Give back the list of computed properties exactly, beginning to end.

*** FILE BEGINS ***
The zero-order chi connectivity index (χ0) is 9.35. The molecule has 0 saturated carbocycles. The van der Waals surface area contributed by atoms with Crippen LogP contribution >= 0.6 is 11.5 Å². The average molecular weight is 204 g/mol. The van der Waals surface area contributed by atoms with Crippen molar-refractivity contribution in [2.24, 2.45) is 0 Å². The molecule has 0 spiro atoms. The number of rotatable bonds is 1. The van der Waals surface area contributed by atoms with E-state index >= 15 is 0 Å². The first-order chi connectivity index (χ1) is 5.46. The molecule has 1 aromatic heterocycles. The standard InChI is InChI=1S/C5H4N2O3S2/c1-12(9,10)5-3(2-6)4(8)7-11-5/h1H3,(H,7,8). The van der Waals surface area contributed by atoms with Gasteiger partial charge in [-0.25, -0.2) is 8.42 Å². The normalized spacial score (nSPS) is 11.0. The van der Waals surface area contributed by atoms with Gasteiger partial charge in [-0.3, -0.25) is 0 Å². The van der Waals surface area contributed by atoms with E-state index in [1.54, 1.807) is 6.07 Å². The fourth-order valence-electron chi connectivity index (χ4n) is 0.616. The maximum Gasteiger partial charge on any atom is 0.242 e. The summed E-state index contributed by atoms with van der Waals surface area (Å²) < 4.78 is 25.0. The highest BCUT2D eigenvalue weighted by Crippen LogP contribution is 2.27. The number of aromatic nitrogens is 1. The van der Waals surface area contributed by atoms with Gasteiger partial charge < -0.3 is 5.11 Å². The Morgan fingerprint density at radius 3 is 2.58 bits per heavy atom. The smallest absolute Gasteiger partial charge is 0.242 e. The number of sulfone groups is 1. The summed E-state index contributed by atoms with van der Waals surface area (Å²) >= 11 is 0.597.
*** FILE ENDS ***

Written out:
The zero-order chi connectivity index (χ0) is 9.35. The molecule has 0 saturated carbocycles. The van der Waals surface area contributed by atoms with Crippen LogP contribution >= 0.6 is 11.5 Å². The average molecular weight is 204 g/mol. The van der Waals surface area contributed by atoms with Crippen molar-refractivity contribution in [2.24, 2.45) is 0 Å². The molecule has 0 spiro atoms. The number of rotatable bonds is 1. The van der Waals surface area contributed by atoms with E-state index >= 15 is 0 Å². The first-order chi connectivity index (χ1) is 5.46. The molecule has 1 aromatic heterocycles. The standard InChI is InChI=1S/C5H4N2O3S2/c1-12(9,10)5-3(2-6)4(8)7-11-5/h1H3,(H,7,8). The van der Waals surface area contributed by atoms with Gasteiger partial charge in [-0.25, -0.2) is 8.42 Å². The normalized spacial score (nSPS) is 11.0. The van der Waals surface area contributed by atoms with Gasteiger partial charge in [-0.3, -0.25) is 0 Å². The van der Waals surface area contributed by atoms with E-state index in [1.54, 1.807) is 6.07 Å². The fourth-order valence-electron chi connectivity index (χ4n) is 0.616. The maximum Gasteiger partial charge on any atom is 0.242 e. The summed E-state index contributed by atoms with van der Waals surface area (Å²) < 4.78 is 25.0. The highest BCUT2D eigenvalue weighted by Crippen LogP contribution is 2.27. The number of aromatic nitrogens is 1. The van der Waals surface area contributed by atoms with Gasteiger partial charge < -0.3 is 5.11 Å². The Morgan fingerprint density at radius 3 is 2.58 bits per heavy atom. The smallest absolute Gasteiger partial charge is 0.242 e. The number of sulfone groups is 1. The summed E-state index contributed by atoms with van der Waals surface area (Å²) >= 11 is 0.597.